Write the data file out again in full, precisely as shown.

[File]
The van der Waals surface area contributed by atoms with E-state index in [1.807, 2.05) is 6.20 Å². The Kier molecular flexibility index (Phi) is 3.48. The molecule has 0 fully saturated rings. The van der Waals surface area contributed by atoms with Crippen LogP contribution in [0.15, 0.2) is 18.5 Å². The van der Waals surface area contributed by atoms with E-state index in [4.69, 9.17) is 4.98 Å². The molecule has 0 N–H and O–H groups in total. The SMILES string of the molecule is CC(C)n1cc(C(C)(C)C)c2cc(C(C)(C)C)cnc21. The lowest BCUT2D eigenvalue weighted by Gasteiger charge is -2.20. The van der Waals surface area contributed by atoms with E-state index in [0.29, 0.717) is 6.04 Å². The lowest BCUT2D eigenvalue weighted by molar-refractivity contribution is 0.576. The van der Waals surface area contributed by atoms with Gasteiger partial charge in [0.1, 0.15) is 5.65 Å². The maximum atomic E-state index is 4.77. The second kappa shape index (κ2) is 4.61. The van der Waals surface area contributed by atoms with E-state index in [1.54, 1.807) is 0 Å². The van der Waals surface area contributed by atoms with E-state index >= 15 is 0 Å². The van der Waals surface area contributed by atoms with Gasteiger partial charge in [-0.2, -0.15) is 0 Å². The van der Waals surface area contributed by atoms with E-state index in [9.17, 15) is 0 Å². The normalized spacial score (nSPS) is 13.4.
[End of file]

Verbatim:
The van der Waals surface area contributed by atoms with E-state index in [1.807, 2.05) is 6.20 Å². The Kier molecular flexibility index (Phi) is 3.48. The molecule has 0 fully saturated rings. The van der Waals surface area contributed by atoms with Crippen LogP contribution in [0.15, 0.2) is 18.5 Å². The van der Waals surface area contributed by atoms with E-state index in [4.69, 9.17) is 4.98 Å². The molecule has 0 N–H and O–H groups in total. The SMILES string of the molecule is CC(C)n1cc(C(C)(C)C)c2cc(C(C)(C)C)cnc21. The lowest BCUT2D eigenvalue weighted by Gasteiger charge is -2.20. The van der Waals surface area contributed by atoms with E-state index in [0.29, 0.717) is 6.04 Å². The lowest BCUT2D eigenvalue weighted by molar-refractivity contribution is 0.576. The van der Waals surface area contributed by atoms with Gasteiger partial charge in [0.1, 0.15) is 5.65 Å². The maximum atomic E-state index is 4.77. The second kappa shape index (κ2) is 4.61. The van der Waals surface area contributed by atoms with E-state index in [1.54, 1.807) is 0 Å². The van der Waals surface area contributed by atoms with E-state index >= 15 is 0 Å². The van der Waals surface area contributed by atoms with Gasteiger partial charge in [-0.2, -0.15) is 0 Å². The van der Waals surface area contributed by atoms with E-state index in [9.17, 15) is 0 Å². The normalized spacial score (nSPS) is 13.4.